Sunday, July 15. 1984 The Michigan Daily
Comden & Green
throw quite a
party for 400
By Susan Makuch
T HERE IS nothing that can make or
break a party like the host and
hostess can. If the party-giver is a real
bore, it's more than likely that the fest
will turn sour. But when the host is cor-
dial and entertaining, well there's
nothing quite like it. Luckily for about
400 guests at the Power Center Friday
night, Betty Comden and Adolph Green
were the perfect hosts.
Comden and Green, the well known
musical comedy writing team, threw a
fun shebang in which they simply enter-
tained for almost two hours. A Party
With Comden and Green stopped at the
Power Center as a part of the Ann Ar-
bor Summer Festival.
The vastness of the Power Center
(which seats 1,414), did not seem like it
would offer a very intimate party at-
mosphere, but it did. Comden and
Green were very successful in making
everyone feel right at home. The stage
was a living room where Betty and
Adolph reminisced about their past, all
the while throwing in musical numbers
from many af their mast successful
The "we're all friends" attitude
allawed the "guesta" ta averlook the
fact thattneither Comden or Green has
a very good singing voice. Comden's
voice was, at times, almost unbearable.
Her shrill, zero-range soprano was dif-
ficult to listen ta an such wanderful
songs as "I'm So Lucky to be Me" and
"Make Someone Happy."
The only thing that tarried the
listener through the duration of the
songs was the attractiveness of the
numbers. But even on a beautiful com-
position like "I Get Carried Away"
(from the Broadway show On The
Town), Comden's grating vocals
becam just too much.
This was the only flaw in a cabaret
show that is best described as simple
entertainment. Comden and Green oc-
ONE NIGHT ONLY
DETROIT CENTER FOR THE PERFORMING ARTS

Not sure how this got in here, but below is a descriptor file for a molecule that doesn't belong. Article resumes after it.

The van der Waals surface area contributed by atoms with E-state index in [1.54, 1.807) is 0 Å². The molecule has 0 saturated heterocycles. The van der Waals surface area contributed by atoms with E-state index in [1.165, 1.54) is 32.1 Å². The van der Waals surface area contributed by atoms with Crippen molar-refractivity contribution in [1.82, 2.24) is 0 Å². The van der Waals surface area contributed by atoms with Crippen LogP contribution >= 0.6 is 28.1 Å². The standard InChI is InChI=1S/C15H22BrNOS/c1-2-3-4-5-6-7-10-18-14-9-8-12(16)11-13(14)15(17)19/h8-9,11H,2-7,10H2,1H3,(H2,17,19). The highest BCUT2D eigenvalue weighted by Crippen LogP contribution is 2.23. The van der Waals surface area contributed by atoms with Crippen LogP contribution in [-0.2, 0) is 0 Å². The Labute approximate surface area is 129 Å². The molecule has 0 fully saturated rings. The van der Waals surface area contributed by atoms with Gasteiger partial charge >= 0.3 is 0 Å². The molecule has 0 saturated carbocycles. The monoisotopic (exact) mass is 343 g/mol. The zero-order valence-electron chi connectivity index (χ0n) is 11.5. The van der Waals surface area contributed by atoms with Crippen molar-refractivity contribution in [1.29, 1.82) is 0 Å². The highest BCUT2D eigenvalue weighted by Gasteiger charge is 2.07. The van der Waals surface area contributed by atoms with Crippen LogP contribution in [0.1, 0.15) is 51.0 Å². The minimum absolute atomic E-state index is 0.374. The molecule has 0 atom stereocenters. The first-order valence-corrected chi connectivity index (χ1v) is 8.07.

A Musical Comedy by Lonston Hughes
Featuring a Cast of 25 Singers
and Dancers in a
LIVE ON-STAGE EXTRAVAGANZA
SATURDAY, JULY 21
Michigan Box Office
Reserved Seating: $7, 8.
Students & Seniors: $5, 6.
cupied a sparse stage which contained
two microphones, two stools, and a
piano (complete with pianist). The con-
versational manner in which they
communicated with the audience
created an atmosphere of friends just
talking about old times. And that's just
what they did.
Camden and Green began with a few
numbers from their "Revuers" days.
They wrote skits and songs as well as
performed in the touring variety show.
Other members of the group were
Leonard Bernstein and Judy Holliday.
Later in their careers, Comden and
Green collaborated with both Bernstein
and Holliday again on such shows as
Wonderful Town and Bells Are Ringing.
Comden relayed an amusing anec-
dote about Wonderful Town, which
starred Rosiland Russell. Russell told
them that "I've got a voice with exactly
four notes and you have a right to all
four of them. The song has to go 'da da
da da, joke ... da da da da, joke ...' Get
it?" So the songwriter pair came up
with "One Hundred Easy Ways to Lose
Comden, doing a solo, really did
comedic justice to this satiric tune.
"Just be more informed than he and
you'll never hesr 'a Promise Me,"
Comden sang hilariously. She mugged
just enough during this take-off to avoid
the classic chaunvinistic cliches of such
Adolph Green also had his chance in
the spotlight with a humorous song
from Peter Pan. Comden and Green
were summoned during the out-of-town
rehearsals for the Mary Martin play